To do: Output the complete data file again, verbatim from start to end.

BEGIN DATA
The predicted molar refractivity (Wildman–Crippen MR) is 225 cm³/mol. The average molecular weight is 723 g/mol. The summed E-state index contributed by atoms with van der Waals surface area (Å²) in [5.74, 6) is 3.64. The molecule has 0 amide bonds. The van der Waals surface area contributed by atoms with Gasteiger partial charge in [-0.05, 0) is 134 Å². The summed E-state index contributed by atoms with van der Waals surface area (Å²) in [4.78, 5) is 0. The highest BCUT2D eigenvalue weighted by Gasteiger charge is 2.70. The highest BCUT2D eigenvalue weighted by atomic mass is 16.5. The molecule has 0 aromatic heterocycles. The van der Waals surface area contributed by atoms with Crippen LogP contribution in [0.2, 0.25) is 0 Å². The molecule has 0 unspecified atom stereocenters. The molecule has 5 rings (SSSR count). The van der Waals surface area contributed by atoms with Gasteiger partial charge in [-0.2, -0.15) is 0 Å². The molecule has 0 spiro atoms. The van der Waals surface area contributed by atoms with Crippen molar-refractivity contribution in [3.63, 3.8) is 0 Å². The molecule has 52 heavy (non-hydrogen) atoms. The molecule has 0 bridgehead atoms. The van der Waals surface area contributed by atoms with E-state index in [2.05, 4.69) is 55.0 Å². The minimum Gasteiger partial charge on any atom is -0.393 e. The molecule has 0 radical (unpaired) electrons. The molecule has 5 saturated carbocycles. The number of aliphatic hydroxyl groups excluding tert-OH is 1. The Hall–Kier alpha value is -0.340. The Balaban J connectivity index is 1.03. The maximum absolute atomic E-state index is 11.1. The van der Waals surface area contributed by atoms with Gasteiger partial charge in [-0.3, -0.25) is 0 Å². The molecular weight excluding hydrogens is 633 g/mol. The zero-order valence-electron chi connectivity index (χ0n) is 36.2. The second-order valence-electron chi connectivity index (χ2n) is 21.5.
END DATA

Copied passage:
The predicted molar refractivity (Wildman–Crippen MR) is 225 cm³/mol. The average molecular weight is 723 g/mol. The summed E-state index contributed by atoms with van der Waals surface area (Å²) in [5.74, 6) is 3.64. The molecule has 0 amide bonds. The van der Waals surface area contributed by atoms with Gasteiger partial charge in [-0.05, 0) is 134 Å². The summed E-state index contributed by atoms with van der Waals surface area (Å²) in [4.78, 5) is 0. The highest BCUT2D eigenvalue weighted by Gasteiger charge is 2.70. The highest BCUT2D eigenvalue weighted by atomic mass is 16.5. The molecule has 0 aromatic heterocycles. The van der Waals surface area contributed by atoms with Crippen LogP contribution in [0.2, 0.25) is 0 Å². The molecule has 0 unspecified atom stereocenters. The molecule has 5 rings (SSSR count). The van der Waals surface area contributed by atoms with Gasteiger partial charge in [-0.2, -0.15) is 0 Å². The molecule has 0 spiro atoms. The van der Waals surface area contributed by atoms with Crippen molar-refractivity contribution in [3.63, 3.8) is 0 Å². The molecule has 52 heavy (non-hydrogen) atoms. The molecule has 0 bridgehead atoms. The van der Waals surface area contributed by atoms with E-state index in [2.05, 4.69) is 55.0 Å². The minimum Gasteiger partial charge on any atom is -0.393 e. The molecule has 0 radical (unpaired) electrons. The molecule has 5 saturated carbocycles. The number of aliphatic hydroxyl groups excluding tert-OH is 1. The Hall–Kier alpha value is -0.340. The Balaban J connectivity index is 1.03. The maximum absolute atomic E-state index is 11.1. The van der Waals surface area contributed by atoms with Gasteiger partial charge in [-0.3, -0.25) is 0 Å². The molecular weight excluding hydrogens is 633 g/mol. The zero-order valence-electron chi connectivity index (χ0n) is 36.2. The second-order valence-electron chi connectivity index (χ2n) is 21.5.